Aerobic fitness is a good predictor of long-term health. And your fitness is determined by the maximum volume of oxygen your muscles use during exercise. For this reason, when people think of aerobic activity, they think of the heart. But your aerobic system has a lot of components. Here are six things, including your core, that are linked to optimal aerobic fitness, along with tips on how to improve each of them.
USE YOUR LUNGS
The first step in aerobic fitness is to make full use of your lungs. We often see people get bad results from cardio workouts because they are shallow ventilators. This means that they unknowingly restrict their breathing, not getting the maximum air volume.
What you can do: Practice breathing from your diaphragm. Lie on your back and place one hand on your stomach and one on your chest. Breathe deeply and move your hand across your stomach while limiting the movement of the hand on your chest.
GET AN EFFICIENT OXYGEN TRANSFER
When you get the optimum volume of air in your lungs, it will produce pressure which will help oxygen to flow into your blood. But if your lungs are not healthy (for example, if you smoke or have asthma), this function may be limited.
What you can do: If you are a smoker, quit. If you have emphysema or chronic bronchitis, good breathing is even more important. Asthmatics should stay away from triggers. If you don’t have lung problems, avoid air pollutants when you exercise.
OBTAIN NORMAL HEMOGLOBIN LEVELS
Oxygen is transferred from the lungs to the blood. A molecule called hemoglobin carries it to tissues. People with low hemoglobin levels, called anemia, generally have lower exercise capacity. An important factor is iron. It helps hemoglobin to work well.
What you can do: If you think your hemoglobin is low, see your family doctor to find the cause. You may need to eat more foods rich in iron and vitamin B12. This is especially important for vegetarians and for women during the menstrual cycle.
KEEP YOUR HEART HEALTHY
Your heart is the pump that carries oxygenated blood to the working muscles. Its performance is based on how fast it beats and how much blood comes out with each beat.
What you can do: Train him. Any activity that makes your heart beat faster will challenge it. Your maximum heart rate is (approximately) determined by subtracting your age from 220. This rate is not sustainable for long periods of time. But through training, you may be able to maintain a higher target heart rate. For example, if today you can exercise at 60% of your maximum, you can improve your performance by reaching a higher percentage. In turn, a healthy heart can expel more blood with each beat. If you really want to track your heart rate, consider getting a heart rate monitor.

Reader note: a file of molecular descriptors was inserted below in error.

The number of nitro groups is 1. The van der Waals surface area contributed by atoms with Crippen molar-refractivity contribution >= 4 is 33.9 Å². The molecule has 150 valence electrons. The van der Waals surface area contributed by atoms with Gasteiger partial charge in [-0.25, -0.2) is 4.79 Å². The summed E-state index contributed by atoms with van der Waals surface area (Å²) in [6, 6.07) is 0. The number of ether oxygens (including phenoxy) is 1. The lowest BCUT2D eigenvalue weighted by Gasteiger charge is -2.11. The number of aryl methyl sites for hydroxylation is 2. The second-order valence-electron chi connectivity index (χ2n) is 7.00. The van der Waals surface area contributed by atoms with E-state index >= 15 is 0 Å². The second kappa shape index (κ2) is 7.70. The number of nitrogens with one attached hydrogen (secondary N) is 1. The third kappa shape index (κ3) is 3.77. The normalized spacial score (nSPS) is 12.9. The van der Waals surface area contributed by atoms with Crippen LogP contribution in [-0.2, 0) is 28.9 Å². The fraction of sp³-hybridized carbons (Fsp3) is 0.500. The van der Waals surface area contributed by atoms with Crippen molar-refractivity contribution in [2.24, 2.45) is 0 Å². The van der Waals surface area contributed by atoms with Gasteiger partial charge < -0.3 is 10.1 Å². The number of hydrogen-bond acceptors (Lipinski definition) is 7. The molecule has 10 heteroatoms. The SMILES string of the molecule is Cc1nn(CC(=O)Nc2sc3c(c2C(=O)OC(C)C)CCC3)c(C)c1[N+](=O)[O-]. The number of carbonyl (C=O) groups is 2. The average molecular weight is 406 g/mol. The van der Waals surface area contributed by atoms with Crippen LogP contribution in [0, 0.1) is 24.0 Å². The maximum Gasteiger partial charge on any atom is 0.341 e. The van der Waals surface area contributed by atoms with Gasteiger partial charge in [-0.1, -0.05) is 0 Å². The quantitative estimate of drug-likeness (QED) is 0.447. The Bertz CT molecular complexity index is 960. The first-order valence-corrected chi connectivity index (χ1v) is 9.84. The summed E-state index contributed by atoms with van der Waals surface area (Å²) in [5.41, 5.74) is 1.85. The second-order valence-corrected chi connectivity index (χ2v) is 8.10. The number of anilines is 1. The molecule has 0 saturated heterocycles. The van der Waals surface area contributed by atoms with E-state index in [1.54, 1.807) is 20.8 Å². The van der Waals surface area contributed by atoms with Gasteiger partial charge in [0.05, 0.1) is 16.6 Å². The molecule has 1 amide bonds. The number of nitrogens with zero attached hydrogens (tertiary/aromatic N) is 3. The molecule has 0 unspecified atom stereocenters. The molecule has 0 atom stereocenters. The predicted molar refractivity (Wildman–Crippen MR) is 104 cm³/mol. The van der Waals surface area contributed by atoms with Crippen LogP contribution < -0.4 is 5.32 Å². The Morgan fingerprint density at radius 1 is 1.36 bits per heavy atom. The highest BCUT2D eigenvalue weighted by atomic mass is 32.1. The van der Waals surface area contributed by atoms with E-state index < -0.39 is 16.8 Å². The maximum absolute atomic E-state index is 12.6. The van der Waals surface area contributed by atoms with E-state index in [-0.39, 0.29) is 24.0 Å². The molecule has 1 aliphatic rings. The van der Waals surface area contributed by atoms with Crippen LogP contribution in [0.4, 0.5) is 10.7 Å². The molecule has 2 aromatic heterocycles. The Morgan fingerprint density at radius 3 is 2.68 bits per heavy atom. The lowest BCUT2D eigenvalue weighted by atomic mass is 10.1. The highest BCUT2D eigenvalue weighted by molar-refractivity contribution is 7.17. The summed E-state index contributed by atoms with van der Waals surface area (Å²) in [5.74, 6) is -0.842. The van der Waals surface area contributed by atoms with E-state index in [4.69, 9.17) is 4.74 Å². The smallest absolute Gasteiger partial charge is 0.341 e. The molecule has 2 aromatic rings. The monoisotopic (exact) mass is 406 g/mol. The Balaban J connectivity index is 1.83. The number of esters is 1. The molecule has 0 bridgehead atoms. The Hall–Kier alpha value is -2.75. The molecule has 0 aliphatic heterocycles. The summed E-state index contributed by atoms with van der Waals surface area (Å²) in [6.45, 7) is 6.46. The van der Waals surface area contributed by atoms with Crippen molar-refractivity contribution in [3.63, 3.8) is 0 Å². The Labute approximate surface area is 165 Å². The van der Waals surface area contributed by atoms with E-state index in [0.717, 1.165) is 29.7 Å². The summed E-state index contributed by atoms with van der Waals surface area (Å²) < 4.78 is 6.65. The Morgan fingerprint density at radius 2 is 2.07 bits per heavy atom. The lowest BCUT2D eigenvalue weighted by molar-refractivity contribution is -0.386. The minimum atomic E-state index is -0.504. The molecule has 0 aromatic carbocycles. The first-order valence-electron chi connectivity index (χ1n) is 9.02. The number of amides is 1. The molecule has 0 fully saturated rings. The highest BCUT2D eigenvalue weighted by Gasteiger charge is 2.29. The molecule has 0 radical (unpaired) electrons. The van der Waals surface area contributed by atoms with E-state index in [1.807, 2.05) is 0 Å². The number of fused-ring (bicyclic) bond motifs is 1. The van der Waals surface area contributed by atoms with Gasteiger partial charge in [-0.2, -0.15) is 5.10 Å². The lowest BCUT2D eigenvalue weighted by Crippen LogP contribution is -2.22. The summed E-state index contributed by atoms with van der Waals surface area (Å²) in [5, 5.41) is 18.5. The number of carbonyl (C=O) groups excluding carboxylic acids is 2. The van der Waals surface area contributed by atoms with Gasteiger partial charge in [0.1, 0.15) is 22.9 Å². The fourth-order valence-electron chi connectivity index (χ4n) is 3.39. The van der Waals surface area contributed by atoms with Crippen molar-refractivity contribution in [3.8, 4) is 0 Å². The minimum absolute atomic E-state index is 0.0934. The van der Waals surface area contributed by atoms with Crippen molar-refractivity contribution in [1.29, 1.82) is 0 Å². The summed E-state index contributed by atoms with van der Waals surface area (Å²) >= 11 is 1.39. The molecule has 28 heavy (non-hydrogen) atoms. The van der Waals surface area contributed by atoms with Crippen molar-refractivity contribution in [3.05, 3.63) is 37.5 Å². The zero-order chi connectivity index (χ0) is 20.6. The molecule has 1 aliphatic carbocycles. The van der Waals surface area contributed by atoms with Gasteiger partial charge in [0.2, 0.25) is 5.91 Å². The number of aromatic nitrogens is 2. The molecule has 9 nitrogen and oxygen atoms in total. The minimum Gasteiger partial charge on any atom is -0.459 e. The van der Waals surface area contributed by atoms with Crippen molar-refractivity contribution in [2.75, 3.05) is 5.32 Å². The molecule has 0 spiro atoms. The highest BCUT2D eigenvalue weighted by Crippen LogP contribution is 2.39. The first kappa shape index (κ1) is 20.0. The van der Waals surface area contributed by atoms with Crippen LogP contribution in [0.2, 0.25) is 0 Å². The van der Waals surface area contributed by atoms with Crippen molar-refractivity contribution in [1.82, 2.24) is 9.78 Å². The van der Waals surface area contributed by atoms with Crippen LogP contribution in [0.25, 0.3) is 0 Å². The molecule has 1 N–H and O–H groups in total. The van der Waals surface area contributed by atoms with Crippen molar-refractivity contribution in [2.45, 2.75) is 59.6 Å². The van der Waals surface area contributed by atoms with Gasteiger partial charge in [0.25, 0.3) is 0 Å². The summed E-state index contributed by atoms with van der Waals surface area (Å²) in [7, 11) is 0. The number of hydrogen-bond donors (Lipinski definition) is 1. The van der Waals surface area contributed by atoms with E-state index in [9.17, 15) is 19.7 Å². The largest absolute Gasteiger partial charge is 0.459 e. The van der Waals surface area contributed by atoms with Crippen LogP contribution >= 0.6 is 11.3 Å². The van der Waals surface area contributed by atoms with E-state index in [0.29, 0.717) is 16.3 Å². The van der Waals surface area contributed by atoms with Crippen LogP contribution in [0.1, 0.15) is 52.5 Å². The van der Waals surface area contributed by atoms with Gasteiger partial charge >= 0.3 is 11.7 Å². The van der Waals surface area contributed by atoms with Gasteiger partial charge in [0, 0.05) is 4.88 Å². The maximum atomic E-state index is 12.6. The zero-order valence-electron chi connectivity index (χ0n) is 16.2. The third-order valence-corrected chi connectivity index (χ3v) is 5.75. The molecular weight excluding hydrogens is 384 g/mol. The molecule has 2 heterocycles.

KEEP YOUR PIPES OPEN
The system of small blood vessels around your muscles will determine how quickly oxygen enters the muscles. More ships will get there faster. Plus, if some of those tiny blood vessels are blocked or hardened, your performance will suffer.
What you can do: Keeping your cholesterol under control will help keep the pipes open. If you are suffering from erectile dysfunction, it may indicate that the small blood vessels are blocked.
DON’T FORGET THE ENERGY MANUFACTURERS
Last but not least, your muscles must be equipped to use oxygen. This is determined by healthy mitochondria. They are energy makers in your muscles. The more you have, the more efficient you will be.
What you can do: Challenge your aerobic system. Any activity that increases your heart rate and respiratory rate will help you build mitochondria. It doesn’t have to be long if it’s difficult. With activities of less intensity, you will have to compensate by going for longer.
Improving your aerobic performance isn’t just limited to your heart. By maximizing the other five items on this list, you’ll put less stress on your heart. Optimizing all of the components of your aerobic system is the path to success.
Health advisor contributors share their knowledge in fields ranging from fitness to psychology, from pediatrics to aging.
Gilles Beaudin is a registered clinical exercise physiologist with the Cleveland Clinic Canada.